It was once thought that such a complex organism as a person must have a lot of genes. When the Human Genome project was coming to an end, scientists even staged a sweepstakes: how many genes will be discovered?

Imagine their surprise when it turned out that the number of genes in humans and the small roundworm Caenorhabditis elegans is approximately the same. The worm has about 20, 000 genes, while we have 20-25 thousand.

For the "crown of creation", the fact is quite offensive, especially when you consider that there are many organisms both with a larger genome (the genome of a lung-breathing fish protopter, Protopterus aethiopicus, 40 times larger than a human), and with a larger number of genes (rice has 32 โˆ’50 thousand genes).

But in fact, in humans, less than 2% of the genome encodes some kind of proteins. What is the other 98% for? Maybe there is a secret of our complexity? It turned out that there are important non-coding regions of DNA. For example, these are the regions of promoters - nucleotide sequences on which the RNA polymerase enzyme sits and from where the synthesis of the RNA molecule begins. These are the binding sites for transcription factors - proteins that regulate the work of genes. These are telomeres, which protect the ends of chromosomes, and centromeres, which are necessary for the correct separation of chromosomes at different poles of cells during division.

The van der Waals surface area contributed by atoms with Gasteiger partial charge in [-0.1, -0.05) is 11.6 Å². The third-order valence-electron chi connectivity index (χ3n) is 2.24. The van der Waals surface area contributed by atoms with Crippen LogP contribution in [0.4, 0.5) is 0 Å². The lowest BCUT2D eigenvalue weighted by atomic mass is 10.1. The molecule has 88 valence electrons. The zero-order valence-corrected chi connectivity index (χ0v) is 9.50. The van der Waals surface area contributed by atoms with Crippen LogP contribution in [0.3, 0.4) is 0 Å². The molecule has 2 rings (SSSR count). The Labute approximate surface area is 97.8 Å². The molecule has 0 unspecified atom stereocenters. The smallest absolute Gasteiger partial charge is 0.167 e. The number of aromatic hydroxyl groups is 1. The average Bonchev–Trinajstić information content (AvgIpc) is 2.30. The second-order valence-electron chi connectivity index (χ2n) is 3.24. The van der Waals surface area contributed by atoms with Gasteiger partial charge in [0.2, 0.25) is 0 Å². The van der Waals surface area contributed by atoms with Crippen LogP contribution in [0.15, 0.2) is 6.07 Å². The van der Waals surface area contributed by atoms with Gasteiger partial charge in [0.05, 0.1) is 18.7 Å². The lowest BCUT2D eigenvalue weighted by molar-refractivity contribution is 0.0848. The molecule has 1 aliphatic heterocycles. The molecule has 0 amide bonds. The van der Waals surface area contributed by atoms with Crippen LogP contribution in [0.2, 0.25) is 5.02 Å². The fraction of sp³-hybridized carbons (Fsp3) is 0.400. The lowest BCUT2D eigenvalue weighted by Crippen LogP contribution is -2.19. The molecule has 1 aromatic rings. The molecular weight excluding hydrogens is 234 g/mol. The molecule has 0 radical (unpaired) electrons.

Some regulatory RNA molecules are known (for example, miRNAs that prevent the synthesis of proteins of the corresponding genes on the messenger RNA - a copy of the source gene), as well as RNA molecules that are part of important enzymatic complexes - for example, ribosomes that collect proteins from individual amino acids, moving along messenger RNA. There are other examples of important non-coding regions of DNA.

Nevertheless, most of our genome resembles a desert: repeating sequences, the remains of "dead" viruses that long ago were embedded in the genomes of our ancestors; the so-called selfish mobile elements - DNA sequences that can jump from one part of the genome to another; various pseudogenes - nucleotide sequences that have lost the ability to encode proteins as a result of mutations, but still retain some of the characteristics of genes. This is not a complete list of "ghosts" living in the "genome graveyard".